WORKPLACE LAW – A Dream on Hold – Workplace Law Regarding DACA

Question: I’ve been reading about President Trump’s plan to rescind the Deferred Action for Childhood Arrivals (“DACA”) program. As a local employer, how will this impact my business?

Answer: The Trump Administration recently announced that the Department of Homeland Security (“DHS”) will be rescinding the DACA program. Many employers are wondering how this will affect DACA participants that are currently legally employed in the U.S., and the hiring of DACA participants in the future.
DACA was established in June 2012 to provide eligible undocumented immigrant youth who came to the U.S. before the age of sixteen with (1) the ability to request consideration of deferred deportation for two years, subject to renewal; and (2) eligibility to request an Employment Authorization Document (“EAD”).
Under DACA, applicants have to meet the following requirements:
• Be physically present in the U.S. and be under age 31 on June 15, 2012;
• Have lived continuously in the U.S. from June 15, 2007 until the present;
• Come to the U.S. before their 16th birthday;
• Currently be in school, or have graduated high school or obtained a GED certificate, or have been honorably discharged from the armed forces; and
• Have no felony convictions and not otherwise pose a threat to national security or public safety.
President Trump’s order gives Congress until March 5, 2018, to enact a law to address the status of roughly 800,000 program participants (known as “Dreamers”). If Congress fails to act, the Dreamers will lose their right to work legally in the U.S. when their current EADs expire and will lose their ability to defer deportation.

In the meantime, the DHS will take the following action:

• Pending DACA Initial Applications and Pending DACA Renewal Requests: DHS will consider, on an individual, case-by-case basis, properly filed and pending DACA initial requests and applications for EADs, and renewal requests from current participants, that have been accepted by DHS as of September 5, 2017.
• New DACA Initial Applications: No new applications for initial DACA status will be accepted after September 5, 2017.
• New DACA Renewal Requests: DHS will consider, on an individual, case-by-case basis, DACA renewal requests and applications for EADs from current Dreamers whose benefits expire between September 5, 2017 and March 5, 2018. To be considered, these applications for renewal must be accepted by DHS by October 5, 2017.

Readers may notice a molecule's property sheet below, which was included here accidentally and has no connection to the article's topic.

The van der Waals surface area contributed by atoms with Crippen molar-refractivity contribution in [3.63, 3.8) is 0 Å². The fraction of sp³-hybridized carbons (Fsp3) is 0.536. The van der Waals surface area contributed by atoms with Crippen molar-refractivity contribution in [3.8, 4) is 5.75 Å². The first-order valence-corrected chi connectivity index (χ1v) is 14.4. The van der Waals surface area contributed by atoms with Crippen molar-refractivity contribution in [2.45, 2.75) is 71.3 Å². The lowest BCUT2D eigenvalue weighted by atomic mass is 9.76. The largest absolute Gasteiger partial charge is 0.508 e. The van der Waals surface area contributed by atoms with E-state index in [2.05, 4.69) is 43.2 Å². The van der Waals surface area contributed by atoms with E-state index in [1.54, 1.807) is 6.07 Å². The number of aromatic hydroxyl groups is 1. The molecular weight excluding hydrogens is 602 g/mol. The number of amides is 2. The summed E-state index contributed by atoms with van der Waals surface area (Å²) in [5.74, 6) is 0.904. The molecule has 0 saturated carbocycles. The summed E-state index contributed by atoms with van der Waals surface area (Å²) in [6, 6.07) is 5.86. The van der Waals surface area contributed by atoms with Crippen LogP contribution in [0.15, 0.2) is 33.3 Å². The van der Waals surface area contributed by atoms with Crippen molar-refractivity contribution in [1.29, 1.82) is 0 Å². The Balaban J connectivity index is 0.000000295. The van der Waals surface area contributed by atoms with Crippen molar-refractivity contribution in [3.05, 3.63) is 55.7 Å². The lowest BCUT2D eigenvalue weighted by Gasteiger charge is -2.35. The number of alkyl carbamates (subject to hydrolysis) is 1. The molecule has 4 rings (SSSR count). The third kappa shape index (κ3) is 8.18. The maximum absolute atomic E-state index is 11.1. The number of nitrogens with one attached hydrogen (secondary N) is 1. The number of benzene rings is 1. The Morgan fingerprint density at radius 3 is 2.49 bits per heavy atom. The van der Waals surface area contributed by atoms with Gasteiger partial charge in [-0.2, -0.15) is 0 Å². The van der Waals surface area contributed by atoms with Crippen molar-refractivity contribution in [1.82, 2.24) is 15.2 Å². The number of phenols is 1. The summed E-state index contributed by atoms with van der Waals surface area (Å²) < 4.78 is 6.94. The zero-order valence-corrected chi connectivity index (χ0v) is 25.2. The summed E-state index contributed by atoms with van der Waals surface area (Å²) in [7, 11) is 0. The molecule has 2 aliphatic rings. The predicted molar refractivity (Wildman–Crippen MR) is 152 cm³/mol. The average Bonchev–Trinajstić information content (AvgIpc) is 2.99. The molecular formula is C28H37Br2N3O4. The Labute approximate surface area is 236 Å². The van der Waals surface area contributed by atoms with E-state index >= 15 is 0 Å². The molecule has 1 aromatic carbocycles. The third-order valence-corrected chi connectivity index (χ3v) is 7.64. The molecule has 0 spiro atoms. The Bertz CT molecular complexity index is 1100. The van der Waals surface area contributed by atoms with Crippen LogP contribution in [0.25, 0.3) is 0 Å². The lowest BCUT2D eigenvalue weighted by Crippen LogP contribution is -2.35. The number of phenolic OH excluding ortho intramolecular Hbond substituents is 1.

• Existing DACA Status: DHS will not terminate the grants of previously issued deferred action or revoke EADs for the remaining duration of their validity periods.

Under California law, employers are prohibited from discriminating against an employee because of his or her immigration status. Employers may face discrimination claims if they terminate the employment of, or refuse to hire, DACA recipients with valid EADS. Employers should track the expiration of EADs, but they should not re-verify work authorization documents for DACA recipients. Many employers want to assist DACA recipients and are providing a list of DACA resources and information to all employees, through a company website or other means, because employers are prohibited from singling out DACA recipients or asking about DACA status.

Employees should make sure they apply for renewal of DACA status and EADs before October 5, 2017 if their status and EADs expire between now and March 5, 2018. EADs expiring on March 6, 2018, or thereafter will not be eligible for renewal. Employers should be sure that they not discriminate against employees with unexpired EADs, but at the same time, meet their obligations to employ individuals authorized to work in the U.S.
The DHS Memorandum on the Rescission of DACA can be found at the following link: https://www.dhs.gov/news/2017/09/05/memorandum-rescission-daca